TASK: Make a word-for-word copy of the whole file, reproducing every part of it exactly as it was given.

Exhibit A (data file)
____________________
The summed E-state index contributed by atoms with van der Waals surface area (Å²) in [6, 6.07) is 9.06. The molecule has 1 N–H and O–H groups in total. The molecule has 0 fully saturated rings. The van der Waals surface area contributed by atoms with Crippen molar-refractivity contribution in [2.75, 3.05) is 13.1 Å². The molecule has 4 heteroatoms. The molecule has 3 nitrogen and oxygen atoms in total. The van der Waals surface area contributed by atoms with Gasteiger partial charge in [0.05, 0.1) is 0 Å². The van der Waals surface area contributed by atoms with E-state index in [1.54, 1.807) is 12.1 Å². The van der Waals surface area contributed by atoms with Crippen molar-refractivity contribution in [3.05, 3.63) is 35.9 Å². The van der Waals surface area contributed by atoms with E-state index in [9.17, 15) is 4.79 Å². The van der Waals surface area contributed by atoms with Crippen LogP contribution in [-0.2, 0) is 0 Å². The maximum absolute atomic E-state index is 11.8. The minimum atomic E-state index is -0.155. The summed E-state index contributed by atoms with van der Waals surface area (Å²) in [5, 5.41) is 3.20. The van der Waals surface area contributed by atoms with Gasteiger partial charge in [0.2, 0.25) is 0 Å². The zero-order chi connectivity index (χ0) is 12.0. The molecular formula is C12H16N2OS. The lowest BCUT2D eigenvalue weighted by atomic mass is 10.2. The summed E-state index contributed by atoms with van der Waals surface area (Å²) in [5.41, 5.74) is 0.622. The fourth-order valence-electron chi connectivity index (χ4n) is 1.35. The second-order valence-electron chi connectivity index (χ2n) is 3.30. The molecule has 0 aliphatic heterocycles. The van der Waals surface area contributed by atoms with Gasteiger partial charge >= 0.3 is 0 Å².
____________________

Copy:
The summed E-state index contributed by atoms with van der Waals surface area (Å²) in [6, 6.07) is 9.06. The molecule has 1 N–H and O–H groups in total. The molecule has 0 fully saturated rings. The van der Waals surface area contributed by atoms with Crippen molar-refractivity contribution in [2.75, 3.05) is 13.1 Å². The molecule has 4 heteroatoms. The molecule has 3 nitrogen and oxygen atoms in total. The van der Waals surface area contributed by atoms with Gasteiger partial charge in [0.05, 0.1) is 0 Å². The van der Waals surface area contributed by atoms with E-state index in [1.54, 1.807) is 12.1 Å². The van der Waals surface area contributed by atoms with Crippen molar-refractivity contribution in [3.05, 3.63) is 35.9 Å². The van der Waals surface area contributed by atoms with E-state index in [9.17, 15) is 4.79 Å². The van der Waals surface area contributed by atoms with Crippen LogP contribution in [-0.2, 0) is 0 Å². The maximum absolute atomic E-state index is 11.8. The minimum atomic E-state index is -0.155. The summed E-state index contributed by atoms with van der Waals surface area (Å²) in [5, 5.41) is 3.20. The van der Waals surface area contributed by atoms with Gasteiger partial charge in [0.2, 0.25) is 0 Å². The zero-order chi connectivity index (χ0) is 12.0. The molecular formula is C12H16N2OS. The lowest BCUT2D eigenvalue weighted by atomic mass is 10.2. The summed E-state index contributed by atoms with van der Waals surface area (Å²) in [5.41, 5.74) is 0.622. The fourth-order valence-electron chi connectivity index (χ4n) is 1.35. The second-order valence-electron chi connectivity index (χ2n) is 3.30. The molecule has 0 aliphatic heterocycles. The van der Waals surface area contributed by atoms with Gasteiger partial charge >= 0.3 is 0 Å².